CD4 Human produced in HEK293 cells is a single, glycosylated polypeptide chain containing 604 amino acids (26-390 a.a.) and having a molecular mass of 67.7kDa. CD4 is expressed with a 239 amino acid hIgG-His-tag at C-Terminus and purified by proprietary chromatographic techniques.
CD4 Human protein solution (0.25mg/ml) contains 40% Glycerol and Phosphate-Buffered Saline (pH 7.4).
Store, frozen at -20°C for longer periods of time.
For long term storage it is recommended to add a carrier protein (0.1% HSA or BSA).
Avoid multiple freeze-thaw cycles.
Greater than 90.0% as determined by SDS-PAGE.
≤ 10 ug/ml, defined by the ability of the immobilized protein to support the adhesion of HeLa human cervical epithelialcarcinoma cells When cells are added to human CD4 coated plates.
Amino acid sequence
KKVVLGKKGD TVELTCTASQ KKSIQFHWKN SNQIKILGNQ GSFLTKGPSK LNDRADSRRS LWDQGNFPLI IKNLKIEDSD TYICEVEDQK EEVQLLVFGL TANSDTHLLQ GQSLTLTLES PPGSSPSVQC RSPRGKNIQG GKTLSVSQLE LQDSGTWTCT VLQNQKKVEF KIDIVVLAFQ KASSIVYKKE GEQVEFSFPL AFTVEKLTGS GELWWQAERA SSSKSWITFD LKNKEVSVKR VTQDPKLQMG KKLPLHLTLP QALPQYAGSG NLTLALEAKT GKLHQEVNLV VMRATQLQKN LTCEVWGPTS PKLMLSLKLE NKEAKVSKRE KAVWVLNPEA GMWQCLLSDS GQVLLESNIK VLPTWLEPKS CDKTHTCPPC PAPELLGGPS VFLFPPKPKD TLMISRTPEV TCVVVDVSHE DPEVKFNWYV DGVEVHNAKT KPREEQYNST YRVVSVLTVL HQDWLNGKEY KCKVSNKALP APIEKTISKA KGQPREPQVY TLPPSRDELT KNQVSLTCLV KGFYPSDIAV EWESNGQPEN NYKTTPPVLD SDGSFFLYSK LTVDKSRWQQ GNVFSCSVMH EALHNHYTQK SLSLSPGKHH HHHH.
Safety Data Sheet
ProSpec's products are furnished for LABORATORY RESEARCH USE ONLY. The product may not be used as drugs, agricultural or pesticidal products, food additives or household chemicals.
CD4 protein, also known as Cluster of Differentiation 4, is a cell surface glycoprotein primarily expressed on helper T cells. It plays a crucial role in immune system regulation by mediating interactions between T cells and antigen-presenting cells (APCs). This research aims to explore the function, signaling pathways, and significance of CD4 protein in T cell biology and disease pathogenesis.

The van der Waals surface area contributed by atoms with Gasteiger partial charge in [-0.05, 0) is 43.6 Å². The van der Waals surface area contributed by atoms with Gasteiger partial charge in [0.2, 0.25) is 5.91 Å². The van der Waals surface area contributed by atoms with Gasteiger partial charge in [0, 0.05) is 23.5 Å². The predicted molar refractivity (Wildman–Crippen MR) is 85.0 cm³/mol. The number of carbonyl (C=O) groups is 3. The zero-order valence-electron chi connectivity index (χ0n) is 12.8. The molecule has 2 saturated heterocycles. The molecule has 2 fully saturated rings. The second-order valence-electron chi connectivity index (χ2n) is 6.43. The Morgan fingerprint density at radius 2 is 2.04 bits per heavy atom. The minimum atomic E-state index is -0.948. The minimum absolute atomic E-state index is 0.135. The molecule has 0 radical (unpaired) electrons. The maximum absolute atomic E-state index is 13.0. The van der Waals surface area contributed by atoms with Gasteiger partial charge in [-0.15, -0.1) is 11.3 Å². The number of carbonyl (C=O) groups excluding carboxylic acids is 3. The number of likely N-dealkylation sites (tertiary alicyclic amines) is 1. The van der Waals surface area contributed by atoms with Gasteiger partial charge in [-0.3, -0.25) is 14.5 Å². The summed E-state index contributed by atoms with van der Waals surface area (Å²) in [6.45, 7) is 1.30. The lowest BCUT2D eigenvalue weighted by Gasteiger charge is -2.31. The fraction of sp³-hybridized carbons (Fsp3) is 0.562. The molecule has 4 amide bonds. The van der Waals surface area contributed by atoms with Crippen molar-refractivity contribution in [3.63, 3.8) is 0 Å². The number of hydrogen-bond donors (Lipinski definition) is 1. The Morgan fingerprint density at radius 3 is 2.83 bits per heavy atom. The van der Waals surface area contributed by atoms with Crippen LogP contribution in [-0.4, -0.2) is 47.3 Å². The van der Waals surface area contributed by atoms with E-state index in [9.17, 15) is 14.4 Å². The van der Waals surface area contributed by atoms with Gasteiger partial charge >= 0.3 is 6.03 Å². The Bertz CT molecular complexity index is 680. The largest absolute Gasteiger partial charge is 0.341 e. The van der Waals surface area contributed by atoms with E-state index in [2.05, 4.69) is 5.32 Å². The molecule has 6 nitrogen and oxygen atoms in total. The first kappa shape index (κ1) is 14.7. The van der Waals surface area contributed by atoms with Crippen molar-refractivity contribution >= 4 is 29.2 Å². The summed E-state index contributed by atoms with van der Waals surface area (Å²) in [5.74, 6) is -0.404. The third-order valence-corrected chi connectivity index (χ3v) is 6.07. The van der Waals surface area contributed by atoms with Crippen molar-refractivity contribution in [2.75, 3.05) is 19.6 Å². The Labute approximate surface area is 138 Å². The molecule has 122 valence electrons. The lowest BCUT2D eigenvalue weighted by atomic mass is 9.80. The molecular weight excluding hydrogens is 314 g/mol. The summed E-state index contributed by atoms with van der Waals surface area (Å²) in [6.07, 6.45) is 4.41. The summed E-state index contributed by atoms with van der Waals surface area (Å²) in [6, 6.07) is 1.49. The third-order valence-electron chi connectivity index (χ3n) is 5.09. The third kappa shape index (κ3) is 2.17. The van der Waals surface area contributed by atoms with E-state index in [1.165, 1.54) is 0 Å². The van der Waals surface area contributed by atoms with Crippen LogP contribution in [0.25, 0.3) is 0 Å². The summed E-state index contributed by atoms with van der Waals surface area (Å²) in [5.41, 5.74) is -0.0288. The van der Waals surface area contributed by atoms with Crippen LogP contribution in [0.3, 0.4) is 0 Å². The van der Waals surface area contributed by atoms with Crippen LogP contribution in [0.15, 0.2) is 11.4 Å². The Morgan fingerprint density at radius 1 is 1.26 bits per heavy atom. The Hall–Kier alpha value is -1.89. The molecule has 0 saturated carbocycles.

Function of CD4 Protein:
CD4 protein serves as a co-receptor for the T cell receptor (TCR) and interacts with major histocompatibility complex class II (MHC-II) molecules on APCs. This interaction enables CD4+ T cells to recognize and respond to antigenic peptides presented by MHC-II. CD4 protein enhances TCR signaling and facilitates the formation of immunological synapses between T cells and APCs, thereby promoting efficient T cell activation, proliferation, and differentiation.
Role of CD4 Protein in T Cell Differentiation:
CD4 protein is involved in determining the differentiation fate of CD4+ T cells. By interacting with specific cytokines secreted by APCs, CD4 protein directs the differentiation of naive T cells into distinct effector T cell subsets, including Th1, Th2, Th17, and regulatory T cells (Tregs). Each subset exhibits unique functions and cytokine profiles, contributing to immune responses, inflammation, and immune tolerance.
Signaling Pathways Activated by CD4 Protein:
Upon engagement with MHC-II, CD4 protein initiates signaling cascades that regulate T cell activation and differentiation. The cytoplasmic tail of CD4 contains conserved motifs, such as immunoreceptor tyrosine-based activation motifs (ITAMs) and proline-rich regions, which recruit and activate various signaling molecules, including protein kinases and adaptor proteins. These signaling events culminate in the activation of transcription factors, such as NF-κB and AP-1, which control gene expression required for T cell function.
Implications of CD4 Protein in Disease Pathogenesis:
Dysregulation of CD4 protein expression or function can lead to immune dysfunctions and contribute to the development of various diseases. CD4 protein is a primary receptor for human immunodeficiency virus (HIV) entry into CD4+ T cells, resulting in the destruction of these crucial immune cells and the progression of acquired immunodeficiency syndrome (AIDS). Moreover, altered CD4+ T cell responses and imbalances in T cell subsets have been associated with autoimmune diseases, allergic reactions, and chronic inflammatory conditions.
The investigation of CD4 protein in T cell biology provides valuable insights into its role in immune system regulation and disease pathogenesis. Understanding the function and signaling pathways of CD4 protein enhances our knowledge of T cell activation, differentiation, and immune responses. Further research on CD4 protein may lead to the development of targeted therapies for immune-related disorders and provide novel strategies for immune modulation.